Friday, August 03, 2007

essential whim

I am slowly and a tad reluctantly preparing for delivery, which means attempting to deal valliantly with what shall be known from now on as the infamous 'Weeks 37-42 Existential Crisis'. And for some reason, I've noticed that when in crisis, there always comes a point at which it seems that if only I could get my hands on (i.e. BUY) this one very very specific item, all terrible nightmares, sweaty early mornings and hair-tearing weeping would magically cease. And do I listen when Experience, that oft maligned wise one almost loses her voice repeating that as yet, item purchasing has never solved a single existential crisis? Do I? Fat chance.

At first, the item in question (and it might be anything, I mean really ANYTHING, from organic cotton diapers to the collected poems of Sylvia Plath) is only dimly present, making its slow but certain way through the foggy suburbs of my mind. And then one morning (always in the morning), I wake up with the clarity of vision, and a mission. I MUST have it. NOW.

Today, it was the Venus of Willendorf. You know, her. I went to three stores that were likely to have her (had to think very hard what kind of stores would in fact be likely to). They didn't. Went to the one place where I'd actually seen her (or rather her replica), the store of the Gemeentemuseum, but they only had an absurdly over-priced, rather large version on a pedestal. A pedestal! I ask you, can these people be serious? I went online and found one which was a) a reasonable size (dear Marc, you can thank the goddess that I stopped short of ordering the 1,5 meter garden fountain version, the only thing that stopped me is that we don't have a garden), b) the right material (surely they didn't have bronze and silver in them days...) and c) the right prize. It was sold out. Until sometime in September.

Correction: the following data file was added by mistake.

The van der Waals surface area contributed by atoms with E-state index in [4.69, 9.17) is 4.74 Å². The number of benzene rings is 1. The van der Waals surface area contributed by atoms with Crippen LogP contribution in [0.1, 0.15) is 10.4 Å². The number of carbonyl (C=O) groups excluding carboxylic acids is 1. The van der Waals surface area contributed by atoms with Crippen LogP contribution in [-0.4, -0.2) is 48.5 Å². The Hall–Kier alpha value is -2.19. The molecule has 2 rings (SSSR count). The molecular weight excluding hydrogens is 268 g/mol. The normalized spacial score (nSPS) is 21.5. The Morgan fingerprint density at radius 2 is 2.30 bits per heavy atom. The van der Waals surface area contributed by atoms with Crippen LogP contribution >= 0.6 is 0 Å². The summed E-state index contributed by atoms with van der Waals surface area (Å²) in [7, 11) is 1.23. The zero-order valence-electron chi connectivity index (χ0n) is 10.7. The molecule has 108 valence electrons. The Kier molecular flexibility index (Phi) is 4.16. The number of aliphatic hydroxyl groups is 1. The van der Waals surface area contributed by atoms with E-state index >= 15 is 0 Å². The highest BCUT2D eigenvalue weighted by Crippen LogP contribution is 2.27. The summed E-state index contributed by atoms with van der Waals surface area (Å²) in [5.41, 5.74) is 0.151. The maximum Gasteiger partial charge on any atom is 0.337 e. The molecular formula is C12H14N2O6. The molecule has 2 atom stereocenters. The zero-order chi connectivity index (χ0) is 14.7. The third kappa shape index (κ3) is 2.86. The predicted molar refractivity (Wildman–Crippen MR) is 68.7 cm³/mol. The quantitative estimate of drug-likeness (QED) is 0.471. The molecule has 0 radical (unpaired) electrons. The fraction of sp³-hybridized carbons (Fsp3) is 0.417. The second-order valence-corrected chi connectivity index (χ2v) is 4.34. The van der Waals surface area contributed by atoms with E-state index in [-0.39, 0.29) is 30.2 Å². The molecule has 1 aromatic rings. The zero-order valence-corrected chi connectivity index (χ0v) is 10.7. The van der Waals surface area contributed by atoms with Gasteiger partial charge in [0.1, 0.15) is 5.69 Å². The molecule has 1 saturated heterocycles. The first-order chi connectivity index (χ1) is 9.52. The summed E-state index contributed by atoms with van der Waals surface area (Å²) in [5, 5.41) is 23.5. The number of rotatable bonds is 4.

Fate. Fate was against us (the Venus and I). So I sat down to lunch staring at her photograph on the screen. And suddenly I realized that there was something about her that had always really bothered me: she has no feet. Which is extremely worrying, and most inappropriate for a goddess. I mean, isn't the ability to carry oneself and to make contact with the ground precisely what being a goddess is all about? Then I remembered the Birth Art chapter from my wonderful new book; dug out the clay and got to work.

I am completely smitten. She is simply lovely. Just look at her. She is giving birth squatting. Look at those feet, look at those legs, look at that vulva, just look at her! The perfect birth attendant, exactly what me and my crisis needed today.

1 comment:

Anonymous said...

She's absolutely fabulous ... but i do feel i should mention that it is curious that she seems to be missing one rather essential characteristic for the soon-to-be mother ...